In the history of colonised India, the extraordinary tale of Assam is often overlooked

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Originally Published in DNA India (online) 6 November, 2016. Article by Aneesh Gokhale

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The old soldier, wearing a worn-out sepoy uniform, let out a puff of smoke. He wanted to talk about his inspiration – Maniram Dewan.

“I was there when the Ahom dynasty was destroyed by the Burmese invasion. The British annexed everything. Purandar Singha, the ruler, was sent to Upper Assam. Maniram Dewan was his official. The British deposed Purandar Singha soon afterwards over non-payment of tribute.”

“Maniram Dewan, then took up service with the British and introduced them to the tea crop. You would believe he became rich after that?” He laughed sarcastically. Somebody became rich — the colonialists! The new laws that favoured European cultivators. A few mauzas of land given to Dewan were confiscated by Charles Holroyd, a British local.This was just one of the steps taken against the Assamese. People could not pray at the Kamakhya temple. The Satras were stifled. Their laws made us poor and their soldiers dug our burial vaults for their treasures.”

“And in 1851, Purandar Singha died. The only eligible person left was an 11-year-old boy named Kandarpeshwar Singha. But Maniram Dewan still tried to petition a local British officer AJ Mofat-Mills and explain to him Assam’s problems. Nothing came of it.”

The old sepoy shifted in his seat.

“So he went to Calcutta— to meet Lt Gov John Campbell, hoping for a patient ear. But the colonialists were stubborn. But as luck would have it, the fires of 1857 were burning at Meerut, Kanpur and Lucknow. The bazaars and chai-addas were not spared either. The British Indian Association, Calcutta, which Maniram frequented, became a hotbed for activity. Whispers about a Proclamation of Bahadur Shah Zafar spread. The Nawab of Bareilly would later send a copy of the proclamation to Maniram Dewan. As Hindustan was engulfed in the fire for freedom, Maniram extended the struggle to Assam”. The others were listening intently.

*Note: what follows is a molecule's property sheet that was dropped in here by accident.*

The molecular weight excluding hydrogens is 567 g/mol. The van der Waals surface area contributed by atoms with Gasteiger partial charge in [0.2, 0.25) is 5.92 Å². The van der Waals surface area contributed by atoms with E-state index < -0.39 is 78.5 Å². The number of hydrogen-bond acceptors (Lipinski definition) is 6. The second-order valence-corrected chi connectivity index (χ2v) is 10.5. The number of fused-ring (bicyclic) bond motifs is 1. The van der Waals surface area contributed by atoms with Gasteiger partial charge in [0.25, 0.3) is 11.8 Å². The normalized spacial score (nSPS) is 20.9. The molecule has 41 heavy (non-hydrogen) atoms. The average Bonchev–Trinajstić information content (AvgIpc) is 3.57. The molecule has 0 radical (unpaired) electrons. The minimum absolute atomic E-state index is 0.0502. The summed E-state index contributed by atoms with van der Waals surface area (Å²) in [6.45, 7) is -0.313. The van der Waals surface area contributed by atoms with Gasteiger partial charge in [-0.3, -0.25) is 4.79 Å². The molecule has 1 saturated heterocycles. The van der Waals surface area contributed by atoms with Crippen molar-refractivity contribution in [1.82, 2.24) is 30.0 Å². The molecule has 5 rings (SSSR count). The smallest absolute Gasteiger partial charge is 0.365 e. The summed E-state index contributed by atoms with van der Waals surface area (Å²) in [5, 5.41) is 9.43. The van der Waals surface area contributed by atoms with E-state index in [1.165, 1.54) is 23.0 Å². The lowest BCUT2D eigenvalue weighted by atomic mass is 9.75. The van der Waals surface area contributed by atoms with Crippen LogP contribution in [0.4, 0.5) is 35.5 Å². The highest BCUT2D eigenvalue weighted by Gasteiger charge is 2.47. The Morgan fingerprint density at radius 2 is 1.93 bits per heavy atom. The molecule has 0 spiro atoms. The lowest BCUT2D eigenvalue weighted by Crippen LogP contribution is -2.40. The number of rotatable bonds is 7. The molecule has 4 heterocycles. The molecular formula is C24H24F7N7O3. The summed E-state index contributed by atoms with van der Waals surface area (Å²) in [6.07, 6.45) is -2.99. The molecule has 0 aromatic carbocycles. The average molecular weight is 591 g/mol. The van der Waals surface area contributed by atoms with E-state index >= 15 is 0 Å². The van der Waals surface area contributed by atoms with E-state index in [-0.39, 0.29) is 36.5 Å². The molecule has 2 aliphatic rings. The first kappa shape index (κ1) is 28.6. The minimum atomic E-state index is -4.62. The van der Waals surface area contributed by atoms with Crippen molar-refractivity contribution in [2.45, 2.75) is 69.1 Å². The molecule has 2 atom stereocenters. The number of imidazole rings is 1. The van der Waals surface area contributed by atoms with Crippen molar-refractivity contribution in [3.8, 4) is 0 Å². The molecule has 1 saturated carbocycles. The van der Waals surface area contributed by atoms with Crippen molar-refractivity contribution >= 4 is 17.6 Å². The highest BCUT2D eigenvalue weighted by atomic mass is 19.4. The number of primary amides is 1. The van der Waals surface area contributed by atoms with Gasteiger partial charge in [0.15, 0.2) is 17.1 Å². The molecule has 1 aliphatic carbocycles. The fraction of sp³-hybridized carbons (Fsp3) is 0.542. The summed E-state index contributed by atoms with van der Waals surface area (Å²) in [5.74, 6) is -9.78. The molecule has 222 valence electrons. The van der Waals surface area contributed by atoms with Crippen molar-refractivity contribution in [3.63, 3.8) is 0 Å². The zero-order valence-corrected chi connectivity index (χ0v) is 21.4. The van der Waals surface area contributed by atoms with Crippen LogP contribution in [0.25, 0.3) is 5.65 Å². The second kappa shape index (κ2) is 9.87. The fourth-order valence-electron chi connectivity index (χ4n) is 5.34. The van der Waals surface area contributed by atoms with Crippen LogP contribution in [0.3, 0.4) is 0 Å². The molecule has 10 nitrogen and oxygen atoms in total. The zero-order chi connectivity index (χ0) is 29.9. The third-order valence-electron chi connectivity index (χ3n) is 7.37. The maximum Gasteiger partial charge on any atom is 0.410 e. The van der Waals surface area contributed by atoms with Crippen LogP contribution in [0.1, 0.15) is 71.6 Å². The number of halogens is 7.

“His modus operandi was simple — to inspire the Indian sepoys in Assam to revolt against their white masters. There were two regiments in Assam — Guwahati and Dibrugarh, and smaller groups at Jorhat and Golaghat.

Dewan communicated with other leaders like Nanasahib, Kunwar Singh, Khan Bahadur Khan too.” Many eyebrows were raised.

“Like other places sanyasis, muktirs and fakirs carried his messages to the soldiers. The British were to be deposed and Kandarpeshwar Singha placed on the throne. The whole province was aflame, and the British had no clue.”

“Why did he fail then? And how?” the other person asked.

“By August 1857, Awadh and Bundelkhand were up in arms. The British sensed something was under way in Assam too — but did not know what. Sepoys were restless, waiting for the signal. But Maniram had not received a crucial supply of arms, picking October instead as the month to rise against the British. And then tragedy struck” . Was there a hint of choking in his voice?” the listener wondered.

“A messenger mistakenly delivered a gupti stick to the Daroga of Shivsagar, thinking he was Maniram’s man. A letter signed by Maniram Dewan was brought out. It said: “At this present moment, the growl of the tiger is heard everywhere. As many as thirteen to fifteen thousand firangis were killed. In the west, all gardens have been destroyed along with their owners. Few that escape, mad dogs devour by the way. Old hunters are extinct. We sent for new hunters, still the tigers are numerous. The owners of your residence are in great fear. They might decamp at any time. When this happens, keep your ears open and bring the forces there over to your side.”

“The British swung into action. Dewan, Kandarpeshwar Singha and their associates were jailed. Some were sentenced to prison, some sent to Andaman Islands. Maniram Dewan and Peali Barua were hanged in February 1858.” He saw the Union Jack fluttering over a neighbouring building.

“Hope on a day in the future, they are not forgotten.”

Aneesh Gokhale is the author of ‘Sahyadris to Hindukush’. He tweets at @authorAneesh.